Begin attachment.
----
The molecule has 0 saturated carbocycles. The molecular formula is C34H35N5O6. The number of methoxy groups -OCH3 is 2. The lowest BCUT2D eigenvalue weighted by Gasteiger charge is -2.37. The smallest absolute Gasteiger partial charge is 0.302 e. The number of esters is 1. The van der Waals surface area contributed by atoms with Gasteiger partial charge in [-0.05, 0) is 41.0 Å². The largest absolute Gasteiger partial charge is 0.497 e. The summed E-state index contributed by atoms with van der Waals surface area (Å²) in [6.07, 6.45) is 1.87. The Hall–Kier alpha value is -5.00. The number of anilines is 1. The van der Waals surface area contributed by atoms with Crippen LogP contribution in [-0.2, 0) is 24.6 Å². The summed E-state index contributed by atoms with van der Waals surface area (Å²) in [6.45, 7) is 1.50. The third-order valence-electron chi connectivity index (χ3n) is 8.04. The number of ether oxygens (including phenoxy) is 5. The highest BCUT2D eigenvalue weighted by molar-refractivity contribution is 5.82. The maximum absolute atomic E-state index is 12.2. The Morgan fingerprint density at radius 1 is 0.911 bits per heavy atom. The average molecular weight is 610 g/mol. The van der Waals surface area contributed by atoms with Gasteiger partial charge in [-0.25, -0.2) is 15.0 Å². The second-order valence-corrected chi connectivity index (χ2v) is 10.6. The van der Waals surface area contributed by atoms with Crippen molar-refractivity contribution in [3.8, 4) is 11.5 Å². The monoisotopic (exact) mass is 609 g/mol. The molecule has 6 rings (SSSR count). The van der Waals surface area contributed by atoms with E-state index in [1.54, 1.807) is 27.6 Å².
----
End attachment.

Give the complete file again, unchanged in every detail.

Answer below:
The molecule has 0 saturated carbocycles. The molecular formula is C34H35N5O6. The number of methoxy groups -OCH3 is 2. The lowest BCUT2D eigenvalue weighted by Gasteiger charge is -2.37. The smallest absolute Gasteiger partial charge is 0.302 e. The number of esters is 1. The van der Waals surface area contributed by atoms with Gasteiger partial charge in [-0.05, 0) is 41.0 Å². The largest absolute Gasteiger partial charge is 0.497 e. The summed E-state index contributed by atoms with van der Waals surface area (Å²) in [6.07, 6.45) is 1.87. The Hall–Kier alpha value is -5.00. The number of anilines is 1. The van der Waals surface area contributed by atoms with Crippen LogP contribution in [-0.2, 0) is 24.6 Å². The summed E-state index contributed by atoms with van der Waals surface area (Å²) in [6.45, 7) is 1.50. The third-order valence-electron chi connectivity index (χ3n) is 8.04. The number of ether oxygens (including phenoxy) is 5. The highest BCUT2D eigenvalue weighted by molar-refractivity contribution is 5.82. The maximum absolute atomic E-state index is 12.2. The Morgan fingerprint density at radius 1 is 0.911 bits per heavy atom. The average molecular weight is 610 g/mol. The van der Waals surface area contributed by atoms with Gasteiger partial charge in [-0.25, -0.2) is 15.0 Å². The second-order valence-corrected chi connectivity index (χ2v) is 10.6. The van der Waals surface area contributed by atoms with Crippen molar-refractivity contribution in [3.8, 4) is 11.5 Å². The monoisotopic (exact) mass is 609 g/mol. The molecule has 6 rings (SSSR count). The van der Waals surface area contributed by atoms with E-state index in [1.54, 1.807) is 27.6 Å².